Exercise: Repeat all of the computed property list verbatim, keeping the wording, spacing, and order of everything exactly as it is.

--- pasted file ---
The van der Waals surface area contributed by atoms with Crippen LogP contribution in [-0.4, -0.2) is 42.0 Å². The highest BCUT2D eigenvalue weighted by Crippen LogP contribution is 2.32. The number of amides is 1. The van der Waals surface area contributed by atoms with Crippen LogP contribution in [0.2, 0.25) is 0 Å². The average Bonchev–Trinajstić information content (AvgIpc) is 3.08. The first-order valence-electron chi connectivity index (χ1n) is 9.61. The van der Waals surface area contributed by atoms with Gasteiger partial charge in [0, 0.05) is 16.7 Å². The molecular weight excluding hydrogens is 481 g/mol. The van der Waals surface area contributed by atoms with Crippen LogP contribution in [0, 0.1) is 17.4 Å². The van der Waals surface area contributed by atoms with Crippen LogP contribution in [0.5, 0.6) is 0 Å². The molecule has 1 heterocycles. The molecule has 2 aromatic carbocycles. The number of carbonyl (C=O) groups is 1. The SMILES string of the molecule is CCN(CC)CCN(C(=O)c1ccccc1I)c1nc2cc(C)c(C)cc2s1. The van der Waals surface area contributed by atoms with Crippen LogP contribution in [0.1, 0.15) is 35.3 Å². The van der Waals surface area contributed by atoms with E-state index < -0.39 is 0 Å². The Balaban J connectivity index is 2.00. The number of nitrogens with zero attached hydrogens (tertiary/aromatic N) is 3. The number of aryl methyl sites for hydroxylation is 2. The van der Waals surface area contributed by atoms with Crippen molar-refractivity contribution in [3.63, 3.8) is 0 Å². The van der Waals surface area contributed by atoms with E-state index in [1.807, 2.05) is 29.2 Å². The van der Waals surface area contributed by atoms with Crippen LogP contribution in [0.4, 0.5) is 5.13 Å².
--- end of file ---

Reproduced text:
The van der Waals surface area contributed by atoms with Crippen LogP contribution in [-0.4, -0.2) is 42.0 Å². The highest BCUT2D eigenvalue weighted by Crippen LogP contribution is 2.32. The number of amides is 1. The van der Waals surface area contributed by atoms with Crippen LogP contribution in [0.2, 0.25) is 0 Å². The average Bonchev–Trinajstić information content (AvgIpc) is 3.08. The first-order valence-electron chi connectivity index (χ1n) is 9.61. The van der Waals surface area contributed by atoms with Gasteiger partial charge in [0, 0.05) is 16.7 Å². The molecular weight excluding hydrogens is 481 g/mol. The van der Waals surface area contributed by atoms with Crippen LogP contribution in [0, 0.1) is 17.4 Å². The van der Waals surface area contributed by atoms with Crippen LogP contribution in [0.5, 0.6) is 0 Å². The molecule has 1 heterocycles. The molecule has 2 aromatic carbocycles. The number of carbonyl (C=O) groups is 1. The SMILES string of the molecule is CCN(CC)CCN(C(=O)c1ccccc1I)c1nc2cc(C)c(C)cc2s1. The van der Waals surface area contributed by atoms with Crippen LogP contribution in [0.1, 0.15) is 35.3 Å². The van der Waals surface area contributed by atoms with E-state index < -0.39 is 0 Å². The Balaban J connectivity index is 2.00. The number of nitrogens with zero attached hydrogens (tertiary/aromatic N) is 3. The number of aryl methyl sites for hydroxylation is 2. The van der Waals surface area contributed by atoms with Crippen molar-refractivity contribution in [3.63, 3.8) is 0 Å². The van der Waals surface area contributed by atoms with E-state index in [1.807, 2.05) is 29.2 Å². The van der Waals surface area contributed by atoms with Crippen LogP contribution in [0.4, 0.5) is 5.13 Å².